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I fell in love with Ridley Howard’s painting when I saw his 2014 exhibition at Koenig & Clinton Gallery. The show, as a whole, created a world that one rarely sees in contemporary art: romantic, refined, delicate, and impeccably crafted. In sentiment, the work was full of nostalgia and fantasy, but it was also believable and contemporary, with references to street fashion and specific New York City locations. I joked that his work was my new painting crush, and I think I actually blushed when I met him at an opening a few weeks later.
Recently we talked at his studio, which he was about to relinquish (it was, for fifteen years, its own kind of fantasy — a sun-filled storefront in the heart of Williamsburg, near the water). At one point, I wanted to ask a question about a painting of lovers, and I said, “You know, the one with the rose tattoo,” blushing, again, when I couldn’t quite get myself to refer to the “from-behind” sex scene. It is telling that the work, which is not aggressive in feeling, color, or paint application, can still be provocative, especially in our shock-resistant culture.
Howard paints couples — kissing, having sex, and going down on one another. He also paints imagined portraits — women elegantly styled with high heels, lipstick, and earrings. He has painted his wife, the painter Holly Coulis, in a patterned dress and glasses. However, the paintings are as much about distilled form and color harmonies as they are about narrative. Howard uses broad, evenly painted color planes and large swaths of abstract geometries to create a symbolic environment for his characters. His colors can be soft and gentle, but the harmonies are charged and highly specific in tone.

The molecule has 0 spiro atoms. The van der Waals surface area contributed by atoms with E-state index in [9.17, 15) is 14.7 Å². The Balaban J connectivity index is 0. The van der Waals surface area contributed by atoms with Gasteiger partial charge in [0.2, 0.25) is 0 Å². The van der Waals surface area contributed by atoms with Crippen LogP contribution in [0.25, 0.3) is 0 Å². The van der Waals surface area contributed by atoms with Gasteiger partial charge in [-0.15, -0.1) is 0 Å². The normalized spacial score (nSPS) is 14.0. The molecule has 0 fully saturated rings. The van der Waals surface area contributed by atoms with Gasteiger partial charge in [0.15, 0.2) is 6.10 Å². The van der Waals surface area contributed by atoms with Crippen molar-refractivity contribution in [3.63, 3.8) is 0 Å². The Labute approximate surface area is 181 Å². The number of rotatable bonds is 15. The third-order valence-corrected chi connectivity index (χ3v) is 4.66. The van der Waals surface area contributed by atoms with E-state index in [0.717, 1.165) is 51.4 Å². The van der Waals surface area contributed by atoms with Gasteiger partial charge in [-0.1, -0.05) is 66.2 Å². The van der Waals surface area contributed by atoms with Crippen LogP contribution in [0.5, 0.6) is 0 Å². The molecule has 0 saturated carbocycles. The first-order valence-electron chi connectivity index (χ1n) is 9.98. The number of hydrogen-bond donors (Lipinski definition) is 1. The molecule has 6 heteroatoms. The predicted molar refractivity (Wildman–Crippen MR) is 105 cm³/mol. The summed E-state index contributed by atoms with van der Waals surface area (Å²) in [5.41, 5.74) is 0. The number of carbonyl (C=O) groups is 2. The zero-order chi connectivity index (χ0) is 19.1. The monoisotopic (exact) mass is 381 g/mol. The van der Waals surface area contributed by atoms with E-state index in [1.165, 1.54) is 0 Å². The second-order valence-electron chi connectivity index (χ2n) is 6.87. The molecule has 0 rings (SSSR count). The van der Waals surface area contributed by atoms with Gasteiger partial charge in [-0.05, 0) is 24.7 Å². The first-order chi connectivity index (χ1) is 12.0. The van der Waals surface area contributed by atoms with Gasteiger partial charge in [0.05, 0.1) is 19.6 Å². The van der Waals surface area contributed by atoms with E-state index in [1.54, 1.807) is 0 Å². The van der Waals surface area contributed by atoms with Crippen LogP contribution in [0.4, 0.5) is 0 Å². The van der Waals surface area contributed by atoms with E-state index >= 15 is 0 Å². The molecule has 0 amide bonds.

Howard was born in 1973 in Atlanta, Georgia, and received his BA and BFA from the University of Georgia, Athens, and MFA from the School of the Museum of Fine Arts, Boston. He shows with Andréhn-Schiptjenko Gallery, Stockholm, Sweden and Frederic Snitzer Gallery, Miami. He has most recently shown in New York with Koenig & Clinton (formerly Leo Koenig Gallery). He was also the subject of solo exhibitions in 2013 at the Savannah College of Art and Design and the Boston Museum of Fine Arts. A selection of Howard’s paintings is currently on view, through July 29, 2016, in the Chelsea location of James Cohan Gallery as part of the group exhibition Intimisms.
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Jennifer Samet: You grew up in Atlanta, Georgia. Did you have any family members who were artists, or draw as a child?
Ridley Howard: My great uncle was a hobbyist artist of sorts. He did wildlife painting and had a basement studio. I was obsessed with that basement, and the fact that he could spend his afternoons doing whatever he wanted. He was involved with the world of wildlife art – both making it and collecting the work of other artists.
I was always drawing and painting watercolors. I remember drawing a lot of sports logos and mascots at age six or seven. My father would be watching the game, and I would draw. I got attention for it, partly because he loved that it was the Bulldog or Falcon or whatever. I also drew a lot of cartoons and did some wildlife paintings to imitate my uncle.